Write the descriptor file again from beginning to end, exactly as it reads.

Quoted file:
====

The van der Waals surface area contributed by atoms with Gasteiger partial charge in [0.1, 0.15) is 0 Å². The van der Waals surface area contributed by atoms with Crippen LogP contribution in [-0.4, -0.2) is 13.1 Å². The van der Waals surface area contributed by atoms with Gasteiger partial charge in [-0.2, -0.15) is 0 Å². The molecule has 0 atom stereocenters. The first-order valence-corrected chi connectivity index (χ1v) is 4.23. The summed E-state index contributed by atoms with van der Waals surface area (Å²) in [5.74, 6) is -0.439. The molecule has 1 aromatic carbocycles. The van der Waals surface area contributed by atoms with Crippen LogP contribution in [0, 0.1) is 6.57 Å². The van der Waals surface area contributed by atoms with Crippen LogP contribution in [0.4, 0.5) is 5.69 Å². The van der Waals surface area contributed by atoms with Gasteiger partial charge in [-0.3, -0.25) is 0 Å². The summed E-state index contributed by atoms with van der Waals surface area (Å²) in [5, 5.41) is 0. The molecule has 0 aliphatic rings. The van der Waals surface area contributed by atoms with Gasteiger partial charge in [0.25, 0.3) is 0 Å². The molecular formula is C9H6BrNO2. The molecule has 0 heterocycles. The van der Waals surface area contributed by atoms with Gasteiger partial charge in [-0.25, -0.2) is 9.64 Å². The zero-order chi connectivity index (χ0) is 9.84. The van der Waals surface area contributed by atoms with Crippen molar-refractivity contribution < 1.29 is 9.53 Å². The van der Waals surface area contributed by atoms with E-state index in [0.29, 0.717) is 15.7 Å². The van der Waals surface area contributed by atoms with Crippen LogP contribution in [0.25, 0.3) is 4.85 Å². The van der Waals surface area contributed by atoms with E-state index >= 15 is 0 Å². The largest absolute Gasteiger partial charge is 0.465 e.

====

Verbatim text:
The van der Waals surface area contributed by atoms with Gasteiger partial charge in [0.1, 0.15) is 0 Å². The van der Waals surface area contributed by atoms with Crippen LogP contribution in [-0.4, -0.2) is 13.1 Å². The van der Waals surface area contributed by atoms with Gasteiger partial charge in [-0.2, -0.15) is 0 Å². The molecule has 0 atom stereocenters. The first-order valence-corrected chi connectivity index (χ1v) is 4.23. The summed E-state index contributed by atoms with van der Waals surface area (Å²) in [5.74, 6) is -0.439. The molecule has 1 aromatic carbocycles. The van der Waals surface area contributed by atoms with Crippen LogP contribution in [0, 0.1) is 6.57 Å². The van der Waals surface area contributed by atoms with Crippen LogP contribution in [0.4, 0.5) is 5.69 Å². The van der Waals surface area contributed by atoms with Gasteiger partial charge in [-0.3, -0.25) is 0 Å². The summed E-state index contributed by atoms with van der Waals surface area (Å²) in [5, 5.41) is 0. The molecule has 0 aliphatic rings. The van der Waals surface area contributed by atoms with Gasteiger partial charge in [0.25, 0.3) is 0 Å². The molecular formula is C9H6BrNO2. The molecule has 0 heterocycles. The van der Waals surface area contributed by atoms with Gasteiger partial charge in [-0.25, -0.2) is 9.64 Å². The zero-order chi connectivity index (χ0) is 9.84. The van der Waals surface area contributed by atoms with Crippen molar-refractivity contribution < 1.29 is 9.53 Å². The van der Waals surface area contributed by atoms with E-state index in [0.29, 0.717) is 15.7 Å². The van der Waals surface area contributed by atoms with Crippen LogP contribution in [0.25, 0.3) is 4.85 Å². The van der Waals surface area contributed by atoms with E-state index >= 15 is 0 Å². The largest absolute Gasteiger partial charge is 0.465 e.